But when it comes to battery performance, CATL is at the very edge of progress. First, it announced a 330 Wh/ kg ultra-durable “million miles” battery that charges to 80% in 5 minutes and is ready for commercialization. This battery should be used by Tesla in the future and will be the new standard for high-performance EVs.
It also recently announced a record-breaking 500 Wh/kg “condensed” battery, which would be dense enough to power long-range EVs and planes. It also claims to have found a way to make batteries handle cold weather better, but it is still a weakness of the technology and a problem for EVs in cold countries.
Leaders in EVs like Tesla and BYD, or ambitious new entries like Toyota, might look to develop their own battery technology as a unique advantage. But the rest of the auto industry, including German, American, and Japanese automakers, are looking for partners to keep up in the race for advanced batteries. This notably includes Ford, Nio, BAIC, Volvo & BMW, Honda, and Mercedes Benz.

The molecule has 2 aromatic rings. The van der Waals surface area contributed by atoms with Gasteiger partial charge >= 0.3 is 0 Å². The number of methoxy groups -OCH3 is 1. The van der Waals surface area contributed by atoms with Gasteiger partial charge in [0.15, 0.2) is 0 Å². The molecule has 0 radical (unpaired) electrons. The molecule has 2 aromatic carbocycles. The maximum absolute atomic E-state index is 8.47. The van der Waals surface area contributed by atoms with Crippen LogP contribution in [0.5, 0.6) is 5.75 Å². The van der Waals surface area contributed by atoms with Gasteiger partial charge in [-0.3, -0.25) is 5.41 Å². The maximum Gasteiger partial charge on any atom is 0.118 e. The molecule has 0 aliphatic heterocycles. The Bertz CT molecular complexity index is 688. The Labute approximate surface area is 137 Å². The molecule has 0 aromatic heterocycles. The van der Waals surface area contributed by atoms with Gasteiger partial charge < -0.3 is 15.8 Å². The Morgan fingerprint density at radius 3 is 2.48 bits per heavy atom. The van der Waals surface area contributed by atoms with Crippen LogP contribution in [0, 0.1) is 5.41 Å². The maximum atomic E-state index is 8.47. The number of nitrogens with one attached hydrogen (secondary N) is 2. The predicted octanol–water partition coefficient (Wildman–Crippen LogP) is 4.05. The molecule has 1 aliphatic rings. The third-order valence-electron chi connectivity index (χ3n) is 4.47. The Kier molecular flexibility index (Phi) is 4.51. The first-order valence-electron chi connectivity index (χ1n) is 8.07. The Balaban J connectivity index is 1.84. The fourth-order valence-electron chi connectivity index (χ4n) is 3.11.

CATL has the production volume to benefit the most from economies of scale in battery manufacturing. Its large sales also feedback directly into scientific expertise and a large R&D budget, allowing for more breakthroughs. By not being an automaker, it is also a better partner for most of the industry than their direct competitors like BYD and Tesla.
Altogether, this makes a compelling argument for CATL to remain the leader in battery production. However, the rising tensions between the US and China should not be completely forgotten, and its stock might get caught in the middle of the power struggle between the 2 largest economies in the world.
While CATL is the battery market leader, the number 2 is South Korean LG Energy Solution, ahead of BYD and Panasonic. Together, these 4 companies control 71.9% of the market for battery supply to third parties.